Academia vs. Business

Supply in the academic sector has grown considerably and it is necessary to discern among what is serious, commercial and even the mere sale of diplomas.

Wednesday, March 4, 2009

The analysis by Oscar Picardo Joao, published in La Prensa Gráfica, begins by noting that "there is currently a deep concern about the quality, validity and legitimacy of international academic programs and degrees. A large number of international academic programs (virtual, semi-physical and physical) are emerging in Latin America. The expansion of new academic networks is a fact; depending on the legal or educational vulnerability of the countries, there are more and more offers for undergraduate and graduate degrees appearing that provide programs with opportunities and benefits including dual or triple degrees, less physical attendance and expedited processing."

More on this topic

Universities Dissociated From Real Production

July 2013

The Chamber of Commerce and Industry in El Salvador has pointed out the need to adapt training courses to the needs of the business sector.

According a report entitled "Second Diagnosis University-Business Links" carried out by the Chamber of Commerce and Industry in El Salvador (CCIES by its initials in Spanish) "universities can collaborate with companies by conducting practical research, internships, work experience and student social services, while enterprises can contribute to improve the supply of university by getting involved in the creation and updating of curricula", reported Elsalvador.com.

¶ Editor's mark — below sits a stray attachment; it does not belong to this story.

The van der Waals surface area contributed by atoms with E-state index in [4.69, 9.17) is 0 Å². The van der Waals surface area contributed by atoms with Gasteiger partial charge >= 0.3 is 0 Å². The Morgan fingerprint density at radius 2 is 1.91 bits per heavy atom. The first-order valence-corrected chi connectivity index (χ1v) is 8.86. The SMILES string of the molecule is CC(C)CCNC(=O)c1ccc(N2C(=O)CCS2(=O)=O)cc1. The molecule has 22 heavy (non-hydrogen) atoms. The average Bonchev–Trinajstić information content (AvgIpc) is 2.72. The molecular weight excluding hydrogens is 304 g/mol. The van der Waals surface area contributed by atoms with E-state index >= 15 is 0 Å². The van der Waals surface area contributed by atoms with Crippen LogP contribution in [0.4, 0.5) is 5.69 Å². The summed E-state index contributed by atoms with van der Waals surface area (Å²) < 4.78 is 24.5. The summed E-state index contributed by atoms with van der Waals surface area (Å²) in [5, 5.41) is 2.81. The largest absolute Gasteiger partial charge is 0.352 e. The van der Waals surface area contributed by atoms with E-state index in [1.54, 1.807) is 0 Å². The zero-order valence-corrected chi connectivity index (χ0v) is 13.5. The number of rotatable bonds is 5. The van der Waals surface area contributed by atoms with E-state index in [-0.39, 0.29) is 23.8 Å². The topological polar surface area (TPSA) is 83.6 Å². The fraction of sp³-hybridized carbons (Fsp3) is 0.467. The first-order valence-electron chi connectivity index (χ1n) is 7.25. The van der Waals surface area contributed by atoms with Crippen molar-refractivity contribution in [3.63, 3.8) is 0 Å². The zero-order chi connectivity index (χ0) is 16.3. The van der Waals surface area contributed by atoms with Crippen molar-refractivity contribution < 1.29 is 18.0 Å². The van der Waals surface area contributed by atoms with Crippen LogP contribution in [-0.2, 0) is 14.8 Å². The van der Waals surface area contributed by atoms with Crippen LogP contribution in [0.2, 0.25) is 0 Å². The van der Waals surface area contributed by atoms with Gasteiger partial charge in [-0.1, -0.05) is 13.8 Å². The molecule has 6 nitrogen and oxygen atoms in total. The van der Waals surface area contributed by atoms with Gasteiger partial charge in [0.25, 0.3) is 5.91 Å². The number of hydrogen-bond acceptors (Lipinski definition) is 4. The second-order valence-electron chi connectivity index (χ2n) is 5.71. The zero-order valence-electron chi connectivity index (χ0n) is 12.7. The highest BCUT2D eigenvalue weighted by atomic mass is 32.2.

Links Between Universities and Companies

April 2013

While in the rest of the world the standard is close connections between the private sector and academia, the region is still holding on to old ideological myths, which negatively affect development.

On inaugurating in El Salvador the II National Congress of Higher Education entitled "Linking Higher Education to the Workplace", the Minister of Education, Franzi Hato Hasbun, noted the need to "carry out a process of connection between company and university , encouraging three fundamental aspects: research, innovation and overcoming social projections. "

$20 Million to Finance University Studies

August 2010

The Central American Bank for Economic Integration (CABEI) has signed an agreement with Nicaragua's Thomas More University as part of a program to fund higher education.

"These funds come from the 'Finance for the Majority' program that seeks to encourage intermediary financial institutions to provide study loans," reports Latribuna.hn.

$10 million for higher education in Guatemala

December 2008

Taiwan signed an agreement with the BCIE for $10 million in order to support (via a loan) the formation of university students in Central America.

With these funds the BCIE will facilitate student (from CA) access to technical formation and higher education, especially for those from areas with limited economic resources.

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